The Broken Presumption
What Amazon says:
Destroying a deadly prince, in a violent court far from her home, was not what Alina expected when she was chosen to serve on the Isle of the Weavers.
Fifteen-year-old Alina comes from a long line of women who have gone to serve on the Isle of the Weavers, and she has always dreamed of doing the same. Her older sister is going to inherit the farm. She hasn't found any boy in the village that she's attracted to, like her other sister. And she loves her 10-year-old brother, but he's getting to be a pain to look after all the time. Still, a girl must be chosen to be a weaver, and Alina's already older than others were when they were called.
Then the weavers come. Her dreams come true, and she's taken to the Isle of Weaving, where the destiny of the world is born. Alina enters a long period of mental/spiritual training to prepare her to be a weaver. But she struggles with her trademark impatience.To the amusement of her trainers, she's anxious to begin weaving after only a few months training.
Then Alina is asked to take spools of thread to the weaving room, and she gets her first glimpse of the awesome tapestry, with its multitude of threads, and colours, and shifting patterns. Left alone for a minute, she discovers a red thread - red like her own hair - which is short and broken, and she impulsively takes a strand of her hair and ties the red thread to a tawny thread nearby. Immediately, thousands of other threads in the tapestry break.What has she done? The tapestry reflects what goes on in the world, as well as affecting events. By reconnecting a thread that was meant to be broken, she has caused the end of thousands of other threads/lives. She must undo what she has done and the story begins.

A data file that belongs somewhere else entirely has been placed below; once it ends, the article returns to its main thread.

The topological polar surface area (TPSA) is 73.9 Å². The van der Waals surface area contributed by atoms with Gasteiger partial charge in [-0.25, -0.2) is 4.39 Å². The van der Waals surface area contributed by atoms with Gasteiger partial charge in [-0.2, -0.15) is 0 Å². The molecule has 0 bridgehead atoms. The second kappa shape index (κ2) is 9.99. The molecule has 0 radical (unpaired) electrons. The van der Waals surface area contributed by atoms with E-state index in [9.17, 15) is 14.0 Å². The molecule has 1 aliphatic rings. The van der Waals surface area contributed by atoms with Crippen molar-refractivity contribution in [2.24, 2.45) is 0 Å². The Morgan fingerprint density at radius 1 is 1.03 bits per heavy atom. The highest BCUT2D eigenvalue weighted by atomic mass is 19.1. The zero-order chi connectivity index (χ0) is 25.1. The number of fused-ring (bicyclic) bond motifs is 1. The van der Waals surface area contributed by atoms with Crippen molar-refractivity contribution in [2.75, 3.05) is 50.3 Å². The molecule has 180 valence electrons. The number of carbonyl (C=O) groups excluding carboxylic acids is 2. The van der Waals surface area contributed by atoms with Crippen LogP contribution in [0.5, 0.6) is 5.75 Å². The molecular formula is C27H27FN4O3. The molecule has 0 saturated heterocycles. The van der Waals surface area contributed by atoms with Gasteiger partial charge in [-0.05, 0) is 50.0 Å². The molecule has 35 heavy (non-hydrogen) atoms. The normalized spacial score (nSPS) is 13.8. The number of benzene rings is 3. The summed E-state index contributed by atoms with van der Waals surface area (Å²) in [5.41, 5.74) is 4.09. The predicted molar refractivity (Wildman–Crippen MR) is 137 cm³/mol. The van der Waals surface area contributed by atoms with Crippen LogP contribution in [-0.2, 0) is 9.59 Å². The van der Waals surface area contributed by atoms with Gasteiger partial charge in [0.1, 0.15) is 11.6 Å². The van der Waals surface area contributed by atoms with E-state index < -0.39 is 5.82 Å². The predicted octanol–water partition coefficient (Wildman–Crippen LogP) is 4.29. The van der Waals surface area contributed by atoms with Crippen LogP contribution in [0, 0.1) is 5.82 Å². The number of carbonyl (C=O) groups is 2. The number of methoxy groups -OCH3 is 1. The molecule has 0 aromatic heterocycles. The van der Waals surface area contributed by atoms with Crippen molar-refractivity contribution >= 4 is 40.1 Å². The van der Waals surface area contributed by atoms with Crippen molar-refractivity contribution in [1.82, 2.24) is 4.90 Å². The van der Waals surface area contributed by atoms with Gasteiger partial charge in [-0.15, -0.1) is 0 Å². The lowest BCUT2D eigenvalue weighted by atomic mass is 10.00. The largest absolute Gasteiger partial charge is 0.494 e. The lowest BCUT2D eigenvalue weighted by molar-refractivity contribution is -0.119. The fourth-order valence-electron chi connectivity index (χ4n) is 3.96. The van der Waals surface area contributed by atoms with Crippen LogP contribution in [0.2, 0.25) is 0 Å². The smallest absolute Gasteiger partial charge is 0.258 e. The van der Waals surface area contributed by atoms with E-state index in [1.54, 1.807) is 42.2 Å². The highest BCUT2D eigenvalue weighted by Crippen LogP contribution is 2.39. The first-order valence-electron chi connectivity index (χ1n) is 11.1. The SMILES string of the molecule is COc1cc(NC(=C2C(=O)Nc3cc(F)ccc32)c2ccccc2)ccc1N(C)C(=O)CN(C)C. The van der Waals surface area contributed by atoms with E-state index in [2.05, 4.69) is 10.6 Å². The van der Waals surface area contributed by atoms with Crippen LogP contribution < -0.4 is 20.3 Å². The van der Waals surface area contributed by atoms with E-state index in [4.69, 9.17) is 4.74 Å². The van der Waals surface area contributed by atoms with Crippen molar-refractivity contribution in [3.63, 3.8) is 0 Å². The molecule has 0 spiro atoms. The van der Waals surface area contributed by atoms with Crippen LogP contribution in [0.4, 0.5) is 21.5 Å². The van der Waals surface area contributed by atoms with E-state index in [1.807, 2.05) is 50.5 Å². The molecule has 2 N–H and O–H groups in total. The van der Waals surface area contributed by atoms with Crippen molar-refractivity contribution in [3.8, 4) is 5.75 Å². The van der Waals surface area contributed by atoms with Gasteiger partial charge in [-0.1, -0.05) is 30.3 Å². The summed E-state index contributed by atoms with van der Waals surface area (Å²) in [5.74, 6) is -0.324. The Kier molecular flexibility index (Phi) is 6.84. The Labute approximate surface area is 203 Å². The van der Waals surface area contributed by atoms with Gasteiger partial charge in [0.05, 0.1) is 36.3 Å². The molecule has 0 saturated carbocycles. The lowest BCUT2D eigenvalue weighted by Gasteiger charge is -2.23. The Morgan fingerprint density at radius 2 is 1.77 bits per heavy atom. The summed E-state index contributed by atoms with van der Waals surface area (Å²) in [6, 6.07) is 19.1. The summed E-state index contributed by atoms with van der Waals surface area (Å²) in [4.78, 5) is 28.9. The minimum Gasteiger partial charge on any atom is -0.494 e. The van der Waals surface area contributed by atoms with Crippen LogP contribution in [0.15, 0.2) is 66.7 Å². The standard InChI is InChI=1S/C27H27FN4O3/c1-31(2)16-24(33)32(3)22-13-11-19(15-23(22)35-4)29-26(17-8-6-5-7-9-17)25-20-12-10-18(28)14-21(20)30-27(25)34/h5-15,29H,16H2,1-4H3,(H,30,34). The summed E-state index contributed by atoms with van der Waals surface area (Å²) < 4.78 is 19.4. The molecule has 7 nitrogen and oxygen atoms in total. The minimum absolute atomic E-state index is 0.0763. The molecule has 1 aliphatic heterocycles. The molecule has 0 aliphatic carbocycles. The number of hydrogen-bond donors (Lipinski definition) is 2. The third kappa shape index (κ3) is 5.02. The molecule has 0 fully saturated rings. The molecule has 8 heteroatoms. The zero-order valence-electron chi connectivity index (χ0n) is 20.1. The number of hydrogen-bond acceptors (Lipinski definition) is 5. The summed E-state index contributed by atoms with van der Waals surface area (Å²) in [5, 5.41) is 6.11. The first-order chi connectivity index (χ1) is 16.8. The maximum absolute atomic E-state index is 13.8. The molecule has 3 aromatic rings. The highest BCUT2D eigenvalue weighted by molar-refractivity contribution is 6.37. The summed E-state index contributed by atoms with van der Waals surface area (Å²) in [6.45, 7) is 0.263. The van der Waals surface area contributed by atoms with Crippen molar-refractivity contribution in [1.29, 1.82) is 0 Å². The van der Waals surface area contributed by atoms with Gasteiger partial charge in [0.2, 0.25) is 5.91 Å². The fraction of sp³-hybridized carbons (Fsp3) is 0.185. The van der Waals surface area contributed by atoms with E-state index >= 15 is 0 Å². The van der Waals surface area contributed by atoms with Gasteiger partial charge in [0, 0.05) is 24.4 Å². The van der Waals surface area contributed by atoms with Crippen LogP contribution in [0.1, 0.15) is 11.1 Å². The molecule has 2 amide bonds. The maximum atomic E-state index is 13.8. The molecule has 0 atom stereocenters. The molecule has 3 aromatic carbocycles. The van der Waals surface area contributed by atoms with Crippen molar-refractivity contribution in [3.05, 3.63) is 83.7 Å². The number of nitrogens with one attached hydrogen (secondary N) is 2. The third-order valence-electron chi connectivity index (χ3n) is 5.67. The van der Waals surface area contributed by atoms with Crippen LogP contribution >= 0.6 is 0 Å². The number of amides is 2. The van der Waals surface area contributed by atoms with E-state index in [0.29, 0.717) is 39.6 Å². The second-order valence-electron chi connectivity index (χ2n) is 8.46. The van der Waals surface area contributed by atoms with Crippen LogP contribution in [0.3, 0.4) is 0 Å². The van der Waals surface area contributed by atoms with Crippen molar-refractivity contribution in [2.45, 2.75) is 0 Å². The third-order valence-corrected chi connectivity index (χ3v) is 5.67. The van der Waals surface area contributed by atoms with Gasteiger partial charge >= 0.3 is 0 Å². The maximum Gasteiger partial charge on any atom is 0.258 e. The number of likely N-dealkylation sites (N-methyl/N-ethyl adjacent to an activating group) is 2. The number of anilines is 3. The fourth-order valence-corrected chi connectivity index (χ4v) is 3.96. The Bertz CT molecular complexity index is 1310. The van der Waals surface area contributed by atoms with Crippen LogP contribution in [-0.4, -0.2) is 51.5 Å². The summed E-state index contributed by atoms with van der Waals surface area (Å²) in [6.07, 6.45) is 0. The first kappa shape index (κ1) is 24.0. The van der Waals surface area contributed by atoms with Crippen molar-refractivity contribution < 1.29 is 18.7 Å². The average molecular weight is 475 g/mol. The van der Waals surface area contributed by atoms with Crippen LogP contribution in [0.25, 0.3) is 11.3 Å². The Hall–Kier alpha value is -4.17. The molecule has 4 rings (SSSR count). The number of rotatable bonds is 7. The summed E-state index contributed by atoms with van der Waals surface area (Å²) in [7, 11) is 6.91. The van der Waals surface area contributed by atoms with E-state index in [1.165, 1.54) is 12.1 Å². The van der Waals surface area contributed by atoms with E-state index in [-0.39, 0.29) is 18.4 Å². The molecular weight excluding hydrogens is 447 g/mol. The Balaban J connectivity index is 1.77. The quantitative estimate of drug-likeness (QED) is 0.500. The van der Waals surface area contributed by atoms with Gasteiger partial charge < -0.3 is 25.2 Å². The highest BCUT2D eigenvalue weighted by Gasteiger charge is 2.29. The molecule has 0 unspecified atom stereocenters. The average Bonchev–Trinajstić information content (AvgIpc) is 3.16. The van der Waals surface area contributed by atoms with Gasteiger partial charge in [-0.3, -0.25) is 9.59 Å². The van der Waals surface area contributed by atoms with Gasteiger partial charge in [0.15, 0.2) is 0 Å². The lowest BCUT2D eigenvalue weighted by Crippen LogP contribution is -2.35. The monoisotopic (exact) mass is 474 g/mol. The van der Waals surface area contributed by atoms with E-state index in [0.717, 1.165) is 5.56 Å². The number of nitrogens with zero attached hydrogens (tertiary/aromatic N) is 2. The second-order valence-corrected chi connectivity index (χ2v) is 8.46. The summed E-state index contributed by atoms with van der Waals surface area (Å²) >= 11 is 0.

Get lost in a magical time where adventure and danger abound and the strength of our heroine, Alina, is put to the test.
I was so happy to read a story that didn't involve: vampires, werewolves, shape-shifters, angels, or demons.
The author, Linda Smith, passed away suddenly in her home in 2007. She died before this, her last book, could be published. The Broken Thread has gone on to win many awards. Click here to go to her site.
I read this book in one sitting and was glad I didn't have to fetch my foam missile gun. Thank you, Linda, for making me believe in Canadian authors again.